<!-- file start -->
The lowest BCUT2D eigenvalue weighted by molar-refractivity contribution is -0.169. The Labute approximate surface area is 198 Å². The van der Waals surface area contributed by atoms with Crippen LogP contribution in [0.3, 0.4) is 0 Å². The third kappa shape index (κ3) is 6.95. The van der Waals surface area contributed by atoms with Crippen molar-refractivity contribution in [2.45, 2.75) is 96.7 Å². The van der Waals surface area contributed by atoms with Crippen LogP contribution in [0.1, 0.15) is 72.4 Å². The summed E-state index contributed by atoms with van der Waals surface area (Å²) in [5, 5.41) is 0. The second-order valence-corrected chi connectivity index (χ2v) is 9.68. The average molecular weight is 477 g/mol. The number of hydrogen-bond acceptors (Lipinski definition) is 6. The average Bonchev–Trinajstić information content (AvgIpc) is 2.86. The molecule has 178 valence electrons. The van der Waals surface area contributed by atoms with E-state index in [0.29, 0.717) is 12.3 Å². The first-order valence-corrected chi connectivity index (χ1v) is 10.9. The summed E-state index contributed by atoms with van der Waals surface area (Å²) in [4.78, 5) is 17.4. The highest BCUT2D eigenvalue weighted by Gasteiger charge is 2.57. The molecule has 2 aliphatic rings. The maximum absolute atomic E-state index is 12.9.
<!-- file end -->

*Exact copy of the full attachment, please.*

The lowest BCUT2D eigenvalue weighted by molar-refractivity contribution is -0.169. The Labute approximate surface area is 198 Å². The van der Waals surface area contributed by atoms with Crippen LogP contribution in [0.3, 0.4) is 0 Å². The third kappa shape index (κ3) is 6.95. The van der Waals surface area contributed by atoms with Crippen molar-refractivity contribution in [2.45, 2.75) is 96.7 Å². The van der Waals surface area contributed by atoms with Crippen LogP contribution in [0.1, 0.15) is 72.4 Å². The summed E-state index contributed by atoms with van der Waals surface area (Å²) in [5, 5.41) is 0. The second-order valence-corrected chi connectivity index (χ2v) is 9.68. The average molecular weight is 477 g/mol. The number of hydrogen-bond acceptors (Lipinski definition) is 6. The average Bonchev–Trinajstić information content (AvgIpc) is 2.86. The molecule has 178 valence electrons. The van der Waals surface area contributed by atoms with E-state index in [0.29, 0.717) is 12.3 Å². The first-order valence-corrected chi connectivity index (χ1v) is 10.9. The summed E-state index contributed by atoms with van der Waals surface area (Å²) in [4.78, 5) is 17.4. The highest BCUT2D eigenvalue weighted by Gasteiger charge is 2.57. The molecule has 2 aliphatic rings. The maximum absolute atomic E-state index is 12.9.